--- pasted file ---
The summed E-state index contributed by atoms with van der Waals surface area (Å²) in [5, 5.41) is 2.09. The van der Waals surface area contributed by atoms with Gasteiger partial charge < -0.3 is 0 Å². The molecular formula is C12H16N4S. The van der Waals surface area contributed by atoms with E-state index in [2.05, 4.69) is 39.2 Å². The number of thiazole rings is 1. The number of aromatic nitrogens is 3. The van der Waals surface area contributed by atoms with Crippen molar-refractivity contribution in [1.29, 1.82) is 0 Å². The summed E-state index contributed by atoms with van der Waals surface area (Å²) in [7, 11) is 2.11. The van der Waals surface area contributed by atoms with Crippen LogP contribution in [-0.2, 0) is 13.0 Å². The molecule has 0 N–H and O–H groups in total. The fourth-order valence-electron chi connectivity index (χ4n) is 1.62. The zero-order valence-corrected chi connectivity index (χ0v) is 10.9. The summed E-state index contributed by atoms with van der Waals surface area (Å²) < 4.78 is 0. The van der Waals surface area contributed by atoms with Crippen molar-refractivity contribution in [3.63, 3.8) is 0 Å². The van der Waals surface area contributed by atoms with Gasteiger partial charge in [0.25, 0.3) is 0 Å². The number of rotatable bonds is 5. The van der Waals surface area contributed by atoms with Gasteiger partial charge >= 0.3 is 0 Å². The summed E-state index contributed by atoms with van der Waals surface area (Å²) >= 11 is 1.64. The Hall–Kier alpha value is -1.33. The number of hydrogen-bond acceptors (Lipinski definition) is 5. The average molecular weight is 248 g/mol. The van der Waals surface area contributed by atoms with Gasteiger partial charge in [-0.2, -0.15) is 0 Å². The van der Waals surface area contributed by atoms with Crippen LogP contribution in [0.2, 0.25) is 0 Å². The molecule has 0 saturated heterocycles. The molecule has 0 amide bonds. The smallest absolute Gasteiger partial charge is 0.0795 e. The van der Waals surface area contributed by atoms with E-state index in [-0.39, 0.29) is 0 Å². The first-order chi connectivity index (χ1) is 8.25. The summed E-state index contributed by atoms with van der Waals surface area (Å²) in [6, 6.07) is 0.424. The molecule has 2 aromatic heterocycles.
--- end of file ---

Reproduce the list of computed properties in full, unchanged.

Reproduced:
The summed E-state index contributed by atoms with van der Waals surface area (Å²) in [5, 5.41) is 2.09. The van der Waals surface area contributed by atoms with Gasteiger partial charge < -0.3 is 0 Å². The molecular formula is C12H16N4S. The van der Waals surface area contributed by atoms with E-state index in [2.05, 4.69) is 39.2 Å². The number of thiazole rings is 1. The number of aromatic nitrogens is 3. The van der Waals surface area contributed by atoms with Crippen molar-refractivity contribution in [1.29, 1.82) is 0 Å². The summed E-state index contributed by atoms with van der Waals surface area (Å²) in [7, 11) is 2.11. The van der Waals surface area contributed by atoms with Crippen LogP contribution in [-0.2, 0) is 13.0 Å². The molecule has 0 N–H and O–H groups in total. The fourth-order valence-electron chi connectivity index (χ4n) is 1.62. The zero-order valence-corrected chi connectivity index (χ0v) is 10.9. The summed E-state index contributed by atoms with van der Waals surface area (Å²) < 4.78 is 0. The van der Waals surface area contributed by atoms with Crippen molar-refractivity contribution in [3.63, 3.8) is 0 Å². The van der Waals surface area contributed by atoms with Gasteiger partial charge in [0.25, 0.3) is 0 Å². The number of rotatable bonds is 5. The van der Waals surface area contributed by atoms with Gasteiger partial charge >= 0.3 is 0 Å². The summed E-state index contributed by atoms with van der Waals surface area (Å²) >= 11 is 1.64. The Hall–Kier alpha value is -1.33. The number of hydrogen-bond acceptors (Lipinski definition) is 5. The average molecular weight is 248 g/mol. The van der Waals surface area contributed by atoms with Gasteiger partial charge in [-0.2, -0.15) is 0 Å². The van der Waals surface area contributed by atoms with Crippen LogP contribution in [0.2, 0.25) is 0 Å². The molecule has 0 saturated heterocycles. The molecule has 0 amide bonds. The smallest absolute Gasteiger partial charge is 0.0795 e. The van der Waals surface area contributed by atoms with E-state index in [-0.39, 0.29) is 0 Å². The first-order chi connectivity index (χ1) is 8.25. The summed E-state index contributed by atoms with van der Waals surface area (Å²) in [6, 6.07) is 0.424. The molecule has 2 aromatic heterocycles.